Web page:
Two Milestone Runs, Part 2: The Half Marathon

Let me set the scene: I had a long week at work. I’d also done two tempo runs on weekdays, and was feeling victorious but a little sore. This weekend was my second 10-mile training run, and I was very nervous. For this one, I actually had to try and hit marathon pace (which isn’t that fast, but let’s face it, I’m not that fast) and I wasn’t looking forward to it.

 

I slept in for an hour or so, and then dragged my butt out of bed for a big breakfast and some very heavy procrastination. (Breakfast, in case anyone cares, was oatmeal, banana, raisins and peanut butter. Sweeeet peanut butter gods.) It was starting to spit with rain, and the wind was high, and I almost considered putting it off until the Sunday. But alas, I’d made plans for the Sunday, and it was now or never.

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I’d actually procrastinated so hard that I was hungry again by the time I went out, so I grabbed a Peanut Butter Cliff Bar and began nibbling on it around Mile 3. I managed to hit my 9-minute mile pace, and even negotiated my way around The O2, which I’d failed to do the week before. At Mile 5, the supposed halfway point, I thought I’d tack a bit on, just in case I took a shorter route on the way back. That turned into 6 miles, and then I thought sod itI’ll do a half marathon. I knew it would be a struggle, and that I’d have to abandon my pace, but I felt like I had it in me. Plus, I’d brought snacks.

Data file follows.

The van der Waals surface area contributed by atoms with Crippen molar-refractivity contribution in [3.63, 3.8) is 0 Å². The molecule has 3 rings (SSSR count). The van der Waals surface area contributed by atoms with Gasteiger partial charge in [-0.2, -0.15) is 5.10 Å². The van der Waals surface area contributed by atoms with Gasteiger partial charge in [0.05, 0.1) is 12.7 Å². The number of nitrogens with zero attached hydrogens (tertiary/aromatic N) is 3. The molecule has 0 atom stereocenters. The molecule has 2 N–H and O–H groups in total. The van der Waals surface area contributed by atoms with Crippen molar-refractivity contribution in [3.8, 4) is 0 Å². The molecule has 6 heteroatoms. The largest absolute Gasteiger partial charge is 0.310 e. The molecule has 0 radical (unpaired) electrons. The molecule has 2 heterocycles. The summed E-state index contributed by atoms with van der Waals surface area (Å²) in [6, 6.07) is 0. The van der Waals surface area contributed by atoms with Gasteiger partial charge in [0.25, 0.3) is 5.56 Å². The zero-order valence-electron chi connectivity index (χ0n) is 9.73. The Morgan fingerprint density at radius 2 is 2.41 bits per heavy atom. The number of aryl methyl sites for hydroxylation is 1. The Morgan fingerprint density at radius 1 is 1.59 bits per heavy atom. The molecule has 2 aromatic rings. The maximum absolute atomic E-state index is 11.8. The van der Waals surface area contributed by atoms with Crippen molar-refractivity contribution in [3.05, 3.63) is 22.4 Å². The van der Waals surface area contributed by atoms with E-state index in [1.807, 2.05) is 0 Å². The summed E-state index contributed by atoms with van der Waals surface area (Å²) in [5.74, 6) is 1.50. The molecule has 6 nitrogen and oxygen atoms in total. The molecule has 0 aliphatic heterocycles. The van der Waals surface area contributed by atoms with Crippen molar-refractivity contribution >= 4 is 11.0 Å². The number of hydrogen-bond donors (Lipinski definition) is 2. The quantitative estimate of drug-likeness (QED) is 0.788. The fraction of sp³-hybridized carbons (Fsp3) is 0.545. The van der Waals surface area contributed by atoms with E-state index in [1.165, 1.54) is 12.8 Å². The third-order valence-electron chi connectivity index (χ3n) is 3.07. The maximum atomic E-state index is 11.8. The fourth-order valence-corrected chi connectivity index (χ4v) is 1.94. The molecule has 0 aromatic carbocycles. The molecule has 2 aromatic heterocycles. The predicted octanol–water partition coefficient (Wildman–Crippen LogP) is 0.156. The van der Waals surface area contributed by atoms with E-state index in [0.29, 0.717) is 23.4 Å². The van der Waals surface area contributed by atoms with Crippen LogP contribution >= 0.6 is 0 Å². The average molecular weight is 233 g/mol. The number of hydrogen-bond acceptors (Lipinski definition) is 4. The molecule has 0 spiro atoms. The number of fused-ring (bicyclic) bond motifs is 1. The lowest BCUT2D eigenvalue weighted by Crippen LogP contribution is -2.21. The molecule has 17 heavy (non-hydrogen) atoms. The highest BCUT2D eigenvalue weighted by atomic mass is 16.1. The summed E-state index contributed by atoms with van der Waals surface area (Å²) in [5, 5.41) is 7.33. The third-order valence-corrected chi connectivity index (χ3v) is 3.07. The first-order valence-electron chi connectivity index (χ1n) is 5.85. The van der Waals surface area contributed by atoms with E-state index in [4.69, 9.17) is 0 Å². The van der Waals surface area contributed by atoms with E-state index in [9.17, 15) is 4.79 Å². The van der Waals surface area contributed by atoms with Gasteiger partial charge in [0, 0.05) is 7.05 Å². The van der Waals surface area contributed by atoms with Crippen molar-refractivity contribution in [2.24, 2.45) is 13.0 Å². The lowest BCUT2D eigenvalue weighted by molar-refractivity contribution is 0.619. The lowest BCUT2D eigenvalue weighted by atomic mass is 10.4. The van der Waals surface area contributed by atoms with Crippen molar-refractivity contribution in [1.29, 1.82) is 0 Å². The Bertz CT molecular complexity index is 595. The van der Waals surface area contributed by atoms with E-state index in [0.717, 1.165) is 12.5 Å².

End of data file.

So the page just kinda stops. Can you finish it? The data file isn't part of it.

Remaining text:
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I have to say, that end of London is pretty bleak, especially on a wet and windy day. But thankfully there were other runners out, all presumably training for the London Marathon, and so I had a sense of camaraderie.

Surprisingly, I managed to keep the pace around the 9-minute mile mark, but I took several short breaks to stretch out my aching calves. My hip flexors and ankles were also aching, but thankfully I managed to keep going. It was only when I got to Greenwich Park, at Mile 11, also known as The Big Hill Between Me and My Flat that I had a minor existential breakdown. My hip flexors were in a lot of pain by this point, and I was somehow (vainly) concerned about how shit my pace would look on Strava. (Not my finest moment, I know).

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Once I got over that hill, I knew it was plain sailing (and mostly downhill) from then on. I even got a friendly, enthusiastic smile from a fellow runner I passed- I must have looked pretty miserable! As I neared my flat, I actually picked up the pace, just to get to my PB and toast more quickly- and it hurt. By the time I got home, I was a wreck. Compression socks on, minimal yoga done; I climbed into bed and watched crap TV until the hanger awoke me.

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All in all I’d say it went very well- I had some issues with leg cramps, but this seems to be an electrolyte imbalance, so I’ve stocked up on Nuun- let’s hope for the best!

Any tips for coping with fatigue as my mileage increases?